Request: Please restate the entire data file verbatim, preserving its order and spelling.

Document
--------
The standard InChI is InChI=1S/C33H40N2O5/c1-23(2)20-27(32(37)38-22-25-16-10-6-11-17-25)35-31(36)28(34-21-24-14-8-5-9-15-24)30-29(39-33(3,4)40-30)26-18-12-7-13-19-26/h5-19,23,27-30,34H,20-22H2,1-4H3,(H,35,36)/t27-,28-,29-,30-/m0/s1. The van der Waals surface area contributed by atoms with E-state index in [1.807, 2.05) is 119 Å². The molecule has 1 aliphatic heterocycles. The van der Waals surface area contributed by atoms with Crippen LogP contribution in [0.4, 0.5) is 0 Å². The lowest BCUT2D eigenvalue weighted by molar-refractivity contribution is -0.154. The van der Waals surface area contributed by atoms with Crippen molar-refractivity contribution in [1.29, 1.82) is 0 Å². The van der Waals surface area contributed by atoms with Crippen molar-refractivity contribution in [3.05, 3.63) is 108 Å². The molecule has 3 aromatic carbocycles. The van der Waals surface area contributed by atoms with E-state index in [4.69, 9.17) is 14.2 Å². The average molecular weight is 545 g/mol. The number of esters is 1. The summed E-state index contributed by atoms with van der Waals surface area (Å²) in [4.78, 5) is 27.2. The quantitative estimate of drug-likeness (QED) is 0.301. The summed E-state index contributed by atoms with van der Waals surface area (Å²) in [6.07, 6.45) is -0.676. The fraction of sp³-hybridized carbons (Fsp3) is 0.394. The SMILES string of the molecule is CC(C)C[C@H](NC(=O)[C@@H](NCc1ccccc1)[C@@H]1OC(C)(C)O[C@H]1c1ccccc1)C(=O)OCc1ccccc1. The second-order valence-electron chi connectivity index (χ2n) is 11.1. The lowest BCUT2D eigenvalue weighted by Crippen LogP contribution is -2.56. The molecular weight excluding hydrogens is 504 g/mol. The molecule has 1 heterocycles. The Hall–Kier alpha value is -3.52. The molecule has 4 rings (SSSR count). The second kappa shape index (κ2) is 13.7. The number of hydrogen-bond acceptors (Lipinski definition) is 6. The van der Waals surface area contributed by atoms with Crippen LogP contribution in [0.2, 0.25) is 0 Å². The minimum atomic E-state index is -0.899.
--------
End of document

The standard InChI is InChI=1S/C33H40N2O5/c1-23(2)20-27(32(37)38-22-25-16-10-6-11-17-25)35-31(36)28(34-21-24-14-8-5-9-15-24)30-29(39-33(3,4)40-30)26-18-12-7-13-19-26/h5-19,23,27-30,34H,20-22H2,1-4H3,(H,35,36)/t27-,28-,29-,30-/m0/s1. The van der Waals surface area contributed by atoms with E-state index in [1.807, 2.05) is 119 Å². The molecule has 1 aliphatic heterocycles. The van der Waals surface area contributed by atoms with Crippen LogP contribution in [0.4, 0.5) is 0 Å². The lowest BCUT2D eigenvalue weighted by molar-refractivity contribution is -0.154. The van der Waals surface area contributed by atoms with Crippen molar-refractivity contribution in [1.29, 1.82) is 0 Å². The van der Waals surface area contributed by atoms with Crippen molar-refractivity contribution in [3.05, 3.63) is 108 Å². The molecule has 3 aromatic carbocycles. The van der Waals surface area contributed by atoms with E-state index in [4.69, 9.17) is 14.2 Å². The average molecular weight is 545 g/mol. The number of esters is 1. The summed E-state index contributed by atoms with van der Waals surface area (Å²) in [4.78, 5) is 27.2. The quantitative estimate of drug-likeness (QED) is 0.301. The summed E-state index contributed by atoms with van der Waals surface area (Å²) in [6.07, 6.45) is -0.676. The fraction of sp³-hybridized carbons (Fsp3) is 0.394. The SMILES string of the molecule is CC(C)C[C@H](NC(=O)[C@@H](NCc1ccccc1)[C@@H]1OC(C)(C)O[C@H]1c1ccccc1)C(=O)OCc1ccccc1. The second-order valence-electron chi connectivity index (χ2n) is 11.1. The lowest BCUT2D eigenvalue weighted by Crippen LogP contribution is -2.56. The molecular weight excluding hydrogens is 504 g/mol. The molecule has 1 heterocycles. The Hall–Kier alpha value is -3.52. The molecule has 4 rings (SSSR count). The second kappa shape index (κ2) is 13.7. The number of hydrogen-bond acceptors (Lipinski definition) is 6. The van der Waals surface area contributed by atoms with Crippen LogP contribution in [0.2, 0.25) is 0 Å². The minimum atomic E-state index is -0.899.